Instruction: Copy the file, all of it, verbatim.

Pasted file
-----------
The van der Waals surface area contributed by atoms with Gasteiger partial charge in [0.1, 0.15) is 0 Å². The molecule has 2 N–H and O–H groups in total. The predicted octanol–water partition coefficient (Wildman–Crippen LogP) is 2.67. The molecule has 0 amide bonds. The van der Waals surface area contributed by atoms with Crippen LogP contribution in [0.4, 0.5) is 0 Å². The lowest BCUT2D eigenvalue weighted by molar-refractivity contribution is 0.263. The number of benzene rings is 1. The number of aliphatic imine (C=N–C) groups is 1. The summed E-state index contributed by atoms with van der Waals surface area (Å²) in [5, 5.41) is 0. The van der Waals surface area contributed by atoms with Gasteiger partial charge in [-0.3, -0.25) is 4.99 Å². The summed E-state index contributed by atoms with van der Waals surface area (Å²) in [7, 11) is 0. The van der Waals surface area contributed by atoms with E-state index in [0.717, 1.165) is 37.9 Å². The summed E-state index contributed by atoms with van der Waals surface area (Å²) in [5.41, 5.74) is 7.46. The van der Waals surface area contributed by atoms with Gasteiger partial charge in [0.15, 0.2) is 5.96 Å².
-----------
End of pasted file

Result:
The van der Waals surface area contributed by atoms with Gasteiger partial charge in [0.1, 0.15) is 0 Å². The molecule has 2 N–H and O–H groups in total. The predicted octanol–water partition coefficient (Wildman–Crippen LogP) is 2.67. The molecule has 0 amide bonds. The van der Waals surface area contributed by atoms with Crippen LogP contribution in [0.4, 0.5) is 0 Å². The lowest BCUT2D eigenvalue weighted by molar-refractivity contribution is 0.263. The number of benzene rings is 1. The number of aliphatic imine (C=N–C) groups is 1. The summed E-state index contributed by atoms with van der Waals surface area (Å²) in [5, 5.41) is 0. The van der Waals surface area contributed by atoms with Gasteiger partial charge in [-0.3, -0.25) is 4.99 Å². The summed E-state index contributed by atoms with van der Waals surface area (Å²) in [7, 11) is 0. The van der Waals surface area contributed by atoms with E-state index in [0.717, 1.165) is 37.9 Å². The summed E-state index contributed by atoms with van der Waals surface area (Å²) in [5.41, 5.74) is 7.46. The van der Waals surface area contributed by atoms with Gasteiger partial charge in [0.15, 0.2) is 5.96 Å².